Monday, March 10, 2008

Surveillance

Wall Street Journal:

Two former officials familiar with the data-sifting efforts said they work by starting with some sort of lead, like a phone number or Internet address. In partnership with the FBI, the systems then can track all domestic and foreign transactions of people associated with that item -- and then the people who associated with them, and so on, casting a gradually wider net. An intelligence official described more of a rapid-response effect: If a person suspected of terrorist connections is believed to be in a U.S. city -- for instance, Detroit, a community with a high concentration of Muslim Americans -- the government's spy systems may be directed to collect and analyze all electronic communications into and out of the city.

The haul can include records of phone calls, email headers and destinations, data on financial transactions and records of Internet browsing. The system also would collect information about other people, including those in the U.S., who communicated with people in Detroit.

[...] The NSA, which President Truman created in 1952 through a classified presidential order to be America's ears abroad, has for decades been the country's largest and most secretive intelligence agency. The order confined NSA spying to "foreign governments," and during the Cold War the NSA developed a reputation as the world's premier code-breaking operation. But in the 1970s, the NSA and other intelligence agencies were found to be using their spy tools to monitor Americans for political purposes. That led to the original FISA legislation in 1978, which included an explicit ban on the NSA eavesdropping in the U.S. without a warrant.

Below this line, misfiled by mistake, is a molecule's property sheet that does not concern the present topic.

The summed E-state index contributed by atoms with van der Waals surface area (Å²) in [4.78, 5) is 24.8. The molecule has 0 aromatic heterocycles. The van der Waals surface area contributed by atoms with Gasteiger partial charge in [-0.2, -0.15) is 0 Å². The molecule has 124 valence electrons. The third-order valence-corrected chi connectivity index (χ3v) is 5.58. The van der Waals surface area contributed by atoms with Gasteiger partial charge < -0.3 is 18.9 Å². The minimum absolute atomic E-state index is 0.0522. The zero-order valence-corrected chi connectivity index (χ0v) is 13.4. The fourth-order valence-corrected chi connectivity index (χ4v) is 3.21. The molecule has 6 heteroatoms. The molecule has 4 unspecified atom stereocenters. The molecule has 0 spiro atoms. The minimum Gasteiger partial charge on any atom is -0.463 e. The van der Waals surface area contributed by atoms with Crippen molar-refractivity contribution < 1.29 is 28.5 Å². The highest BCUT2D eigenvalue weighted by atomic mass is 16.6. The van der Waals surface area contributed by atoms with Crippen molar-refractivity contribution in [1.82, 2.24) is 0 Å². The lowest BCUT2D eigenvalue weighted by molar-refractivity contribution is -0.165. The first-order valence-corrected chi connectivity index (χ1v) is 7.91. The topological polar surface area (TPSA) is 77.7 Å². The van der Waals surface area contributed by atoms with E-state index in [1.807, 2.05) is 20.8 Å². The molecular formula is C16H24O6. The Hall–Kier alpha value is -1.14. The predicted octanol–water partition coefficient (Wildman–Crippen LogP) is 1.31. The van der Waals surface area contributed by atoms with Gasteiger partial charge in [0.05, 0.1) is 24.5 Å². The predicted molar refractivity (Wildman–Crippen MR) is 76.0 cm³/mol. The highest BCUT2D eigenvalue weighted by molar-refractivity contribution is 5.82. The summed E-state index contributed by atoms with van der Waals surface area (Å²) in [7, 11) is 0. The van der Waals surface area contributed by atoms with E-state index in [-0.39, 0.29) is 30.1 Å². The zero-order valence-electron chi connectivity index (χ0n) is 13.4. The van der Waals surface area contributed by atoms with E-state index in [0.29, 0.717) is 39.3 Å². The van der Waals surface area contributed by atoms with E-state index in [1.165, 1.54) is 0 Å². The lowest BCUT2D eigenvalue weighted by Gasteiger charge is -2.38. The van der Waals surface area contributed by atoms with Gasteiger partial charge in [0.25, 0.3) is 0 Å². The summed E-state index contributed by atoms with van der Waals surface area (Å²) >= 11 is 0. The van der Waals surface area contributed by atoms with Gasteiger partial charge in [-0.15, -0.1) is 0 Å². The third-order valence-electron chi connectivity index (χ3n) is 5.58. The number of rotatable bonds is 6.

2 comments:

  1. The NSA surveillance program is illegal and unconstitutional and Congress thought they killed it back in 2003 when they terminated Total Information Awareness.

    Also, it's completely ineffective because Homeland Security spokesman Russ Knocke just told us they have "no credible information" about terror threats.

    ReplyDelete
  2. Agreed.

    It's easy to focus on the principled opposition to warrantless surveillance and setting the precedent of immunity for compliant corporations from a Constitutional interpretation, but even if one can get past that, there remains the issue that no information supporting the retrieval of relevant or believable intelligence has resulted from the betrayal of civil-liberties. For many (unfortunately), that would justify giving up their freedom.

    This entire debate is about protecting the administration and willing accomplices from accountability, not national security.

    ReplyDelete